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I have a sharp aquos and an older mac mini. hdmi connection. video output is incompatible with tv

There's nothing you can do, not at a reasonable price anyway.

The early years of HDMI were a complete mess in regards to compatibility.

My advice is just don't think about it.

Nov 02, 2009 | Sharp Aquos LC-37GD6U 37 in. LCD HDTV

2 Answers

My menu says dtv Currently unavailable. How do I use the HD feature on my Olevia LT32HV

Do you have a High Definition cable/satellite reciever or a Blu-Ray player? Does your tv have a HDMI input or component or DVi or all of those? Most newer HD components use the HDMI connection. The HDMI connection is a single cable that has both video and digital audio together. The component connection is a connector with three rca jacks that are red, green, and blue. Audio is connected seperately with this connection via red and green rca audio jacks or a digital audio connector. The last is a DVi connector that is found on computers. Some older HD tvs and components use this connection. There are adapters available to turn a DVi connection into a HDMI connection. So if your TV does not have a HDMI connection but your HD reciever does you can use and adapter but you will not have any audio this way without using a seperate connector for the audio.

Sep 16, 2009 | Syntax Olevia LT32HV 32 in. HD-Ready LCD...

1 Answer

Just connected macbook to Vizio using mini dvi to HDMI cable, no sound on television. what do i do?

You need to make a separate connection from the earphone output of the Mac to an audio input on the Visio. The HDMI only carries the video from the Mac.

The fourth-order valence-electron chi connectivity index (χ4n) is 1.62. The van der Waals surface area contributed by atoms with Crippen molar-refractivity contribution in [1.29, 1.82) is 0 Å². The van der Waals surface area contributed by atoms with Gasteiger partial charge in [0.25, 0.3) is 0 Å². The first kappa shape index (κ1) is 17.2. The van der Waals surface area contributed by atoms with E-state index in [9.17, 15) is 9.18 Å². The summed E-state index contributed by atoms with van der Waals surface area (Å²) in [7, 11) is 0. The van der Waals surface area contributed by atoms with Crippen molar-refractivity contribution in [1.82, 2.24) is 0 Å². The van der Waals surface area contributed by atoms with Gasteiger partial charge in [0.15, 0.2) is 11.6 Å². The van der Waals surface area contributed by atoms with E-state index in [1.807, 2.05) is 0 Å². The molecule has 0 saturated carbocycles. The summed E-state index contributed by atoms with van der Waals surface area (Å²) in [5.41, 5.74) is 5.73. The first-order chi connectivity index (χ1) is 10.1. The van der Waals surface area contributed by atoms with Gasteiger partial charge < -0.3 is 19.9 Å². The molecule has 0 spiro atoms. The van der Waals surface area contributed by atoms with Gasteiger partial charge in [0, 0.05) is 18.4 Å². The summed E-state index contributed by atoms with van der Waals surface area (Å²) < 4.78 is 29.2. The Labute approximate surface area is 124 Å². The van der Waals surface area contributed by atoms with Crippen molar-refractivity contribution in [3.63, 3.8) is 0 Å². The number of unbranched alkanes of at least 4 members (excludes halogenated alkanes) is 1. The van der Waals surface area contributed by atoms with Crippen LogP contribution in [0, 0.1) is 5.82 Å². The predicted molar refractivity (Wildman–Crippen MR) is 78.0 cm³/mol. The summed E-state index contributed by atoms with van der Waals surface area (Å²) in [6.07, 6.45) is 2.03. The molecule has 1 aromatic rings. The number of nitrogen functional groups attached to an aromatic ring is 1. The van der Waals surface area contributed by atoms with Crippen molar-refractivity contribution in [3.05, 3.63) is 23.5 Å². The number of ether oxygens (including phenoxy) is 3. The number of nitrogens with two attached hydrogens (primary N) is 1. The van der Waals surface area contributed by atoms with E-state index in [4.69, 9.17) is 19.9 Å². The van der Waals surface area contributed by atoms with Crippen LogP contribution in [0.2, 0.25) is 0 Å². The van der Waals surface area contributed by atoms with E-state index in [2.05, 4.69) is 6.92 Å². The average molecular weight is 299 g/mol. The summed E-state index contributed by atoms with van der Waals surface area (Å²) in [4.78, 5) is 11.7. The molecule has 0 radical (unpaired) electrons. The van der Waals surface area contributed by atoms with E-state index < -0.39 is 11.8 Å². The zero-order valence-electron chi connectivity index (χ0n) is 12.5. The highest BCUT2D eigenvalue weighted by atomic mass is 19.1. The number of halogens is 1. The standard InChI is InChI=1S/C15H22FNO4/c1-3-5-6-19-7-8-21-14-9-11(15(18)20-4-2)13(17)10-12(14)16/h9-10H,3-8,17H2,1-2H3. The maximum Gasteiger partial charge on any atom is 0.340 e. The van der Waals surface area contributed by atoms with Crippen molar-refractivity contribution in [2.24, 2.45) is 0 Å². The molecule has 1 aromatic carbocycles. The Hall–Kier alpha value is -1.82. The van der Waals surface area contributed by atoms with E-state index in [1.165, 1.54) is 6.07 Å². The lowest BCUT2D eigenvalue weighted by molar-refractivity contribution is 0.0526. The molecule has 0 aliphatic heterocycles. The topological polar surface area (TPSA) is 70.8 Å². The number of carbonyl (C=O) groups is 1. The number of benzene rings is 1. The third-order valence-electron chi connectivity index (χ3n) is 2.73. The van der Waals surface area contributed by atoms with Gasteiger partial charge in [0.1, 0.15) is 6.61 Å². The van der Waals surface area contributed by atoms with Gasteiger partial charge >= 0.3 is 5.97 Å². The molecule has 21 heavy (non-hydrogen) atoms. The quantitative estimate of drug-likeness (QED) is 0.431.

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2 Answers

I am trying to use my 32 inch Insignia HDTV as the display for my 13 inch macbook. I got an adapter for the vga, connected everything and turned then on. The display only shows one of my desktop pictures...

--==<[ DVI to VGA vs. DVI to HDMI ]>==-- Caleb, what you really want to do to get your Macbook working with the Insignia HDTV is to >RETURN< and exchange the DVI to VGA adapter for a DVI to HDMI adapter. This is assuming your hdtv has HDMI inputs (which I'm pretty sure all the insignia ones do! I own a 1080p 32" Insignia HDTV and it has 4 HDMI's). The reason you should exchange them is that DVI and HDMI are essentially the same connector (and a better connection than VGA), the only difference between DVI and HDMI is that HDMI additionaly contains two audio channel wires. HDMI (which is a smaller version of DVI) is a digital signal and will give you perfect picture quality compared to the analog 'pc vga' type connector you were converting it to with the adapter you described (not to mention it will probably just work immediately since there is intelligent 'handshaking' that goes on with an HDMI connection, so it will tell your HDTV what resolution to use rather than it having to guess....)
I am guessing by now you solved the problem since it was in June that you posted and it's now November as I write this, but I figured you're probably not the only one who tried hooking it up that way. And most people don't seem to realize that DVI and HDMI are essentially the same type of connection, just smaller, with audio added. So someone will most likely benefit from this posting =)
Best regards, -=VRMan3D=- <- 3D Screensavers and in browser 3D Mac/PC gaming for free!

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1 Answer

TV won't recognize signal from a DVI to HDMI input adapter